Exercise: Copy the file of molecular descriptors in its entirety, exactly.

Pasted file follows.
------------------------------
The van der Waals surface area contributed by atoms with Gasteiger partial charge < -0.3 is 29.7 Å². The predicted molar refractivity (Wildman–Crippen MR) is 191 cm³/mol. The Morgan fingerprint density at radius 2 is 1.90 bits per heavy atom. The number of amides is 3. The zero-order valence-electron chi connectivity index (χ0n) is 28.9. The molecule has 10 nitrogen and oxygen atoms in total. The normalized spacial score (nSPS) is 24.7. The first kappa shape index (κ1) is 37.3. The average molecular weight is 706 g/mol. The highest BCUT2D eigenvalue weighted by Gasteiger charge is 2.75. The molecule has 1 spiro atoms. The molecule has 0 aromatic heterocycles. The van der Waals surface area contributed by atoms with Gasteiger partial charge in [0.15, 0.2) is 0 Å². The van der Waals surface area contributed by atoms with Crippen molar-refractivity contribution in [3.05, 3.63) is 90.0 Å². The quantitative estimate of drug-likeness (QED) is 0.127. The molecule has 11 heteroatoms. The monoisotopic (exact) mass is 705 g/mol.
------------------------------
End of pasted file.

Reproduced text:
The van der Waals surface area contributed by atoms with Gasteiger partial charge < -0.3 is 29.7 Å². The predicted molar refractivity (Wildman–Crippen MR) is 191 cm³/mol. The Morgan fingerprint density at radius 2 is 1.90 bits per heavy atom. The number of amides is 3. The zero-order valence-electron chi connectivity index (χ0n) is 28.9. The molecule has 10 nitrogen and oxygen atoms in total. The normalized spacial score (nSPS) is 24.7. The first kappa shape index (κ1) is 37.3. The average molecular weight is 706 g/mol. The highest BCUT2D eigenvalue weighted by Gasteiger charge is 2.75. The molecule has 1 spiro atoms. The molecule has 0 aromatic heterocycles. The van der Waals surface area contributed by atoms with Gasteiger partial charge in [0.15, 0.2) is 0 Å². The van der Waals surface area contributed by atoms with Crippen molar-refractivity contribution in [3.05, 3.63) is 90.0 Å². The quantitative estimate of drug-likeness (QED) is 0.127. The molecule has 11 heteroatoms. The monoisotopic (exact) mass is 705 g/mol.